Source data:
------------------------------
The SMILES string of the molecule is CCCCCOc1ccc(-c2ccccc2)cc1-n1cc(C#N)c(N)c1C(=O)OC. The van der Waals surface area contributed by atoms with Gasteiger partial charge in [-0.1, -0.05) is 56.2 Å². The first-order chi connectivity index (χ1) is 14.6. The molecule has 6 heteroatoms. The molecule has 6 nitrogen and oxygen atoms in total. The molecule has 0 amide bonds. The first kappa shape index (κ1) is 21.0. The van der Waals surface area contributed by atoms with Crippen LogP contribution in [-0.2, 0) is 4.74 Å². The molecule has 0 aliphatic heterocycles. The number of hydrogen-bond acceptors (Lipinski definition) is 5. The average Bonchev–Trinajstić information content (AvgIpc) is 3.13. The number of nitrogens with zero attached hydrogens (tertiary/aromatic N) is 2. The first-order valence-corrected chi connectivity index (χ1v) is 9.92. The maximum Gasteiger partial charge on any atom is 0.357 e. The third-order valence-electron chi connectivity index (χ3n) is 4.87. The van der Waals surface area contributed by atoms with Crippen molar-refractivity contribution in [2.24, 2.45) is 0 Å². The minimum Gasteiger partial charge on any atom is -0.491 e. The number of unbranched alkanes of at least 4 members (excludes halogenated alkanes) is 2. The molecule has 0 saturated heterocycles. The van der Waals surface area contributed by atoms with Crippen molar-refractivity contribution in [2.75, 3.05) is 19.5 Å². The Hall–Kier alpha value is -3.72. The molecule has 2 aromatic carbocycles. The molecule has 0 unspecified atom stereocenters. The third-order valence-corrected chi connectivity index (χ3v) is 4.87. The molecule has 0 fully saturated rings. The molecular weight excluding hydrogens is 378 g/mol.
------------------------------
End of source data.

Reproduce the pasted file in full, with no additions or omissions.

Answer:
The SMILES string of the molecule is CCCCCOc1ccc(-c2ccccc2)cc1-n1cc(C#N)c(N)c1C(=O)OC. The van der Waals surface area contributed by atoms with Gasteiger partial charge in [-0.1, -0.05) is 56.2 Å². The first-order chi connectivity index (χ1) is 14.6. The molecule has 6 heteroatoms. The molecule has 6 nitrogen and oxygen atoms in total. The molecule has 0 amide bonds. The first kappa shape index (κ1) is 21.0. The van der Waals surface area contributed by atoms with Crippen LogP contribution in [-0.2, 0) is 4.74 Å². The molecule has 0 aliphatic heterocycles. The number of hydrogen-bond acceptors (Lipinski definition) is 5. The average Bonchev–Trinajstić information content (AvgIpc) is 3.13. The number of nitrogens with zero attached hydrogens (tertiary/aromatic N) is 2. The first-order valence-corrected chi connectivity index (χ1v) is 9.92. The maximum Gasteiger partial charge on any atom is 0.357 e. The third-order valence-electron chi connectivity index (χ3n) is 4.87. The van der Waals surface area contributed by atoms with Crippen molar-refractivity contribution in [2.24, 2.45) is 0 Å². The minimum Gasteiger partial charge on any atom is -0.491 e. The number of unbranched alkanes of at least 4 members (excludes halogenated alkanes) is 2. The molecule has 0 saturated heterocycles. The van der Waals surface area contributed by atoms with Crippen molar-refractivity contribution in [2.75, 3.05) is 19.5 Å². The Hall–Kier alpha value is -3.72. The molecule has 2 aromatic carbocycles. The molecule has 0 unspecified atom stereocenters. The third-order valence-corrected chi connectivity index (χ3v) is 4.87. The molecule has 0 fully saturated rings. The molecular weight excluding hydrogens is 378 g/mol.